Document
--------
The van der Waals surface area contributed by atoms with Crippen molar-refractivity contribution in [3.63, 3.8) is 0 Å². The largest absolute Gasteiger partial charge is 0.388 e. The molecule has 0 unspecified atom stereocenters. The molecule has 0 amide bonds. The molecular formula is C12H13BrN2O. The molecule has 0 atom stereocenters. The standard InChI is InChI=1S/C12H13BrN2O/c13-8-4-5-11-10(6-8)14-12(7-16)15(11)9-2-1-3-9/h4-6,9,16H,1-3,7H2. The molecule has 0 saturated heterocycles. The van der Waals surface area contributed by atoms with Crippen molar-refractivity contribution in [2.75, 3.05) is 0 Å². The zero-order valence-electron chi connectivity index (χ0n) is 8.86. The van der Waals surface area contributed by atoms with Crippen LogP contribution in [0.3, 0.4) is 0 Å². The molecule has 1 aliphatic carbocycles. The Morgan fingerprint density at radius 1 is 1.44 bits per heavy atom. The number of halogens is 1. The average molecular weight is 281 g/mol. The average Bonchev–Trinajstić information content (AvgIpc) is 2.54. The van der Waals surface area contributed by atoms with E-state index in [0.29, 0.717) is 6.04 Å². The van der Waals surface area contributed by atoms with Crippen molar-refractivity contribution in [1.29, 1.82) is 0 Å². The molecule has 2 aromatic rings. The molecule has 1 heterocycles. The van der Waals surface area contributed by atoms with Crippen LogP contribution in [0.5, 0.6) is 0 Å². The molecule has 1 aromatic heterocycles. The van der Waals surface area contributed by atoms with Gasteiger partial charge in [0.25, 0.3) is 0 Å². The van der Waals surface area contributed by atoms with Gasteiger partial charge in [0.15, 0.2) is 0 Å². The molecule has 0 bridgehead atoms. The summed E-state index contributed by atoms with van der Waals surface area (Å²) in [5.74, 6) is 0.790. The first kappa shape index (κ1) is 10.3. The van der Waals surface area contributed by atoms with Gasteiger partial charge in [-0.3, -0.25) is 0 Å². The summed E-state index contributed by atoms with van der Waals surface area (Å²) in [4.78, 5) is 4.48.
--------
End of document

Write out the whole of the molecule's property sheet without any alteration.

The van der Waals surface area contributed by atoms with Crippen molar-refractivity contribution in [3.63, 3.8) is 0 Å². The largest absolute Gasteiger partial charge is 0.388 e. The molecule has 0 unspecified atom stereocenters. The molecule has 0 amide bonds. The molecular formula is C12H13BrN2O. The molecule has 0 atom stereocenters. The standard InChI is InChI=1S/C12H13BrN2O/c13-8-4-5-11-10(6-8)14-12(7-16)15(11)9-2-1-3-9/h4-6,9,16H,1-3,7H2. The molecule has 0 saturated heterocycles. The van der Waals surface area contributed by atoms with Crippen molar-refractivity contribution in [2.75, 3.05) is 0 Å². The zero-order valence-electron chi connectivity index (χ0n) is 8.86. The van der Waals surface area contributed by atoms with Crippen LogP contribution in [0.3, 0.4) is 0 Å². The molecule has 1 aliphatic carbocycles. The Morgan fingerprint density at radius 1 is 1.44 bits per heavy atom. The number of halogens is 1. The average molecular weight is 281 g/mol. The average Bonchev–Trinajstić information content (AvgIpc) is 2.54. The van der Waals surface area contributed by atoms with E-state index in [0.29, 0.717) is 6.04 Å². The van der Waals surface area contributed by atoms with Crippen molar-refractivity contribution in [1.29, 1.82) is 0 Å². The molecule has 2 aromatic rings. The molecule has 1 heterocycles. The van der Waals surface area contributed by atoms with Crippen LogP contribution in [0.5, 0.6) is 0 Å². The molecule has 1 aromatic heterocycles. The van der Waals surface area contributed by atoms with Gasteiger partial charge in [0.25, 0.3) is 0 Å². The van der Waals surface area contributed by atoms with Gasteiger partial charge in [0.15, 0.2) is 0 Å². The molecule has 0 bridgehead atoms. The summed E-state index contributed by atoms with van der Waals surface area (Å²) in [5.74, 6) is 0.790. The first kappa shape index (κ1) is 10.3. The van der Waals surface area contributed by atoms with Gasteiger partial charge in [-0.3, -0.25) is 0 Å². The summed E-state index contributed by atoms with van der Waals surface area (Å²) in [4.78, 5) is 4.48.